The West Central neighborhood was platted in the 1880’s when William Pettet and William Nettleton invested heavily in the area. The neighborhood grew with new homes and businesses and hundreds of people moved to the area. Development was accelerated with the trolley system in the 1890s. You can still see streetcar track remnants on Cochran and Dean avenues, part of a system built by the Washington Water Power Co. in 1899. Accessibility to Natatorium Park and the scenic views of the river provided a wonderful recreational retreat for the thriving community.
In the early 1900s West Central, like other Spokane neighborhoods, boasted a series of small neighborhood groceries. Today however, West Central is in an area that is known as a “food desert,” a Federal Government designation that includes a lack of transportation as well as a scarcity of grocery and produce stores. The neighborhood is encircled by the Spokane River but its proximity to downtown is hampered by transportation issues and traversing the Monroe Street Bridge.
Project Hope is working to overcome these problems and focuses directly on the West Central neighborhood. Its mission is to engage young adults ages eleven to eighteen in a business model that provides education and job training as well as offering locally grown fruits and vegetables to some of the neighborhood’s poorest communities. As part of the organization, kids learn how to grow, sell, and promote the produce to locals. It not only provides them with marketable skills but also keeps them out of trouble.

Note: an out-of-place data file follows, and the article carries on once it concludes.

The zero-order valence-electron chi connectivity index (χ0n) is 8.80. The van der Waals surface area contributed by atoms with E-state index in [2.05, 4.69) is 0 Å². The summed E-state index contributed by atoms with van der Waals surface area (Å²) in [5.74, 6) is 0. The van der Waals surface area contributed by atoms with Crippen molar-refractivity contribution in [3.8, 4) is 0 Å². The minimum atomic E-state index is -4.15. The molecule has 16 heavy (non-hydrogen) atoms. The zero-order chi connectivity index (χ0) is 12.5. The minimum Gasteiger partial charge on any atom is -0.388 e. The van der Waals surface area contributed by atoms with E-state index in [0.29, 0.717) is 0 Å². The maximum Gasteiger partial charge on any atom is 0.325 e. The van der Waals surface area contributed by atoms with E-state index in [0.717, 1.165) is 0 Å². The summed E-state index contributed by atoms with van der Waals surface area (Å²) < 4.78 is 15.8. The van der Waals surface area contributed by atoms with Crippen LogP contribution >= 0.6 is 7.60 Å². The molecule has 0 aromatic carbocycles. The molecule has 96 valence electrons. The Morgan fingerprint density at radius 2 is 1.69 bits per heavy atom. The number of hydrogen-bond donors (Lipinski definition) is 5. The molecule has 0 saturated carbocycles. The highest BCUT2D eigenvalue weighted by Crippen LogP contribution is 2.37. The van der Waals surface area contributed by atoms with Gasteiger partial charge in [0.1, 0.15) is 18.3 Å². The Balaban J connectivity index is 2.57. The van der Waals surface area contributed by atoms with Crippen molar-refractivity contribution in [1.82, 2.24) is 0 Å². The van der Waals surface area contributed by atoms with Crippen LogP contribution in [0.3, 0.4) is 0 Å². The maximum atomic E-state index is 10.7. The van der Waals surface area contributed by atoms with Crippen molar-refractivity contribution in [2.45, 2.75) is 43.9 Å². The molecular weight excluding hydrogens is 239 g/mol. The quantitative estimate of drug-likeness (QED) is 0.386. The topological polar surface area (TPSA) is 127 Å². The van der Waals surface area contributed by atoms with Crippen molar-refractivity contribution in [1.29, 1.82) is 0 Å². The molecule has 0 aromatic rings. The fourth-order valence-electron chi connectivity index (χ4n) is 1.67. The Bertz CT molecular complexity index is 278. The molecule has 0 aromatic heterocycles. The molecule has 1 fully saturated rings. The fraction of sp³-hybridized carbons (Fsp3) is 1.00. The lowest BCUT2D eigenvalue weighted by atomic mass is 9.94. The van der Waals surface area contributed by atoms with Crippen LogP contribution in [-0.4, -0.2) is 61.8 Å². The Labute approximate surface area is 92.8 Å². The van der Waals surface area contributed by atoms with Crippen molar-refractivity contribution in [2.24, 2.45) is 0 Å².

James Kashork, the director of Project Hope, believes the organization is at a crossroads and points to the rapid increase in participation over the last three years. With a crew of just twenty-four volunteers in 2013, three years later the number is in the seventies. Kashork believes with additional funding they’ll be able to transition older kids from volunteers to paid employees. With a grant and a generous donation from the Kendall Yards’ developers, Project Hope will eventually have a new location which will house an additional market as well as the organization’s headquarters. The new development will be named the William’s Market - honoring the famous two Williams who helped create the neighborhood originally.